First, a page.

28 July 2017

Tips for new writers Part Two - Dialogue, by Wendy Janes

As a proofreader I come across the same types of errors over and over again and thought it would be helpful to group some by theme and share them. The themes are repetition, dialogue, rules and consistency, and although they’re not intended to be comprehensive guides, I hope they’ll help you improve elements of your writing.

These suggestions are things you can do when you’ve finished pouring the first draft of your story onto the page/screen and you’re revising, editing or proofreading prior to sending your work to an editor or proofreader. The more polished your work is before it goes to the professionals, the better job they can do.

Welcome to the second post in the series: Dialogue

I don’t like to begin with a moan, but I can’t tell you how much time I spend correcting punctuation of speech. Honestly, you really don’t want your editor or your proofreader to be adding masses of missed commas and quote marks when they could be using their skills more efficiently and effectively. So, I’m going to start with some basics.

As a general rule, if you have a dialogue tag following speech, the dialogue ends with a comma, or question mark or exclamation mark, followed by the close quote, and the dialogue tag begins with a lower case letter. For example:

‘I seem to have forgotten my wallet,’ said Vincent.

And if you have an action tag following speech, the dialogue ends with a full stop, or question mark or exclamation mark, followed by the close quote, and the action tag begins with an upper case letter. For example:

‘I seem to have forgotten my wallet.’ He patted his jacket and trouser pockets.

Although the differences between action tags and dialogue tags seem very clear, readers and writers have different tolerance levels when characters are doing things like laughing or crying or sighing. To demonstrate my own preferences, let’s continue with Vincent and Anton.

‘I can’t believe I’ve done it again, Anton. This is so embarrassing.’ Vincent laughed.

‘Oh,’ sighed Anton, reaching for his credit card.

I would suggest that the above is correct because Vincent couldn’t have laughed all those words, and so his laugh is something that happens after his speech. I also think it’s quite reasonable for Anton to sigh a single word.

Modern dialogue tends to avoid too many he said/she said tags, and definitely shuns anything flowery such as ‘she implored beseechingly’. Ideally the words themselves will convey the drama, not the dialogue tag. A neat way to get around too many tags of the he said/she said variety is to choose an action tag instead. Let’s continue the story of Vincent’s missing wallet:

‘You’ve got to be kidding me. Not again,’ said Anton, crossing his arms and fixing Vincent with his ice blue eyes.

The above could be altered to:

‘You have got to be kidding me. Not again.’ Anton crossed his arms and fixed Vincent with his ice blue eyes.

Another issue I often come across is when the author states the obvious, and the dialogue is merely taking up space on the page. For example:

‘Hello,’ said Carla.
‘Hello,’ replied Duncan.

Simple greetings usually aren’t needed. However, greetings can be useful when they convey significant information, such as something unusual or interesting about the relationship between the two characters.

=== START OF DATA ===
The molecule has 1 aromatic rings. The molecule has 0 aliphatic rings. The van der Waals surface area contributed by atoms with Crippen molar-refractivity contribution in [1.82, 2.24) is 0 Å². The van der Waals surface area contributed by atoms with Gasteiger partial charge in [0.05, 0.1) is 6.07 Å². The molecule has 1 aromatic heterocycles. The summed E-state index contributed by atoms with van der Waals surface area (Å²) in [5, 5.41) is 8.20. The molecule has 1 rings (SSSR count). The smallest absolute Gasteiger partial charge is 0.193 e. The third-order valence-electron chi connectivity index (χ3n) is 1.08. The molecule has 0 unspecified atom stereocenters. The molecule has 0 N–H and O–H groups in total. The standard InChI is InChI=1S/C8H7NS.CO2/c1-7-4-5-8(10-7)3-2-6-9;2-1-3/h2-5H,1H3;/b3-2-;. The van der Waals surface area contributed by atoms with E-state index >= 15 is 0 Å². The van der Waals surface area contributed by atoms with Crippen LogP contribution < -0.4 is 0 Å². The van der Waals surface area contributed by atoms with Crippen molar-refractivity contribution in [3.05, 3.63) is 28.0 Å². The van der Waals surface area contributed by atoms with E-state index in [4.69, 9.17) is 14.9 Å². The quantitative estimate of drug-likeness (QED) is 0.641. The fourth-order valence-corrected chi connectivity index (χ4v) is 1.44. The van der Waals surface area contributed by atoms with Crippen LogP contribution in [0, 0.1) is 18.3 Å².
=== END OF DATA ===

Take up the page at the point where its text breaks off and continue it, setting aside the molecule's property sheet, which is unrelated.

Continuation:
I suggest you also cut down on exclamation marks as much as possible. Ideally the words should convey the drama.

In order to avoid writing unrealistic dialogue, it can help if you read it out loud. Most characters will speak using contractions and it’s only very well-spoken formal or historical characters that will require the usual contractions to be written out in full. And when writing dialect, it’s a good idea to try and make it accessible and not stereotyped. Too many dropped aitches for your Londoner could be difficult to read, and slightly irritating too.

Make sure your characters speak in the language of their time. A word such as teenager has only been around since the mid-1930s, so if your book is set any earlier it’s important that none of your characters use that term to refer to anyone of that age.

Thinking carefully about your characters’ voices will really enhance your writing. Their style of speech can convey their personality or mood. For example, while it would be great for a professor of English to use the word ‘esoteric’, it would be out of character for someone who hadn’t completed high school or picked up a book since then. It’s also important to consider how each of your characters differ in their speech in terms of choice of language, vocal tics, style and length of sentences. If everyone in your novel sounds the same it’s difficult for the reader to tell them apart.

I hope you’re now ready to return to your manuscript with lots of ideas about the words you want to put in your characters’ mouths.

Wendy Janes 
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About the Author

Wendy Janes is a freelance proofreader for a number of publishers and many individual authors. She is also a caseworker for The National Autistic Society’s Education Rights Service. Author of the novel, What Jennifer Knows and a collection of short stories, What Tim Knows, and other stories, she loves to take real life and turn it into fiction. She lives in London with her husband and youngest son. You can connect with Wendy online and discover more about her via her Facebook author page, her website, Amazon author pages (UK/US) and Twitter @wendyproof.  


  1. Good, helpful reminders here, Wendy. Thank you.

    1. Really pleased to hear that these reminders are helpful, Christine.

  2. Love the way you present the information Wendy! Super helpful!


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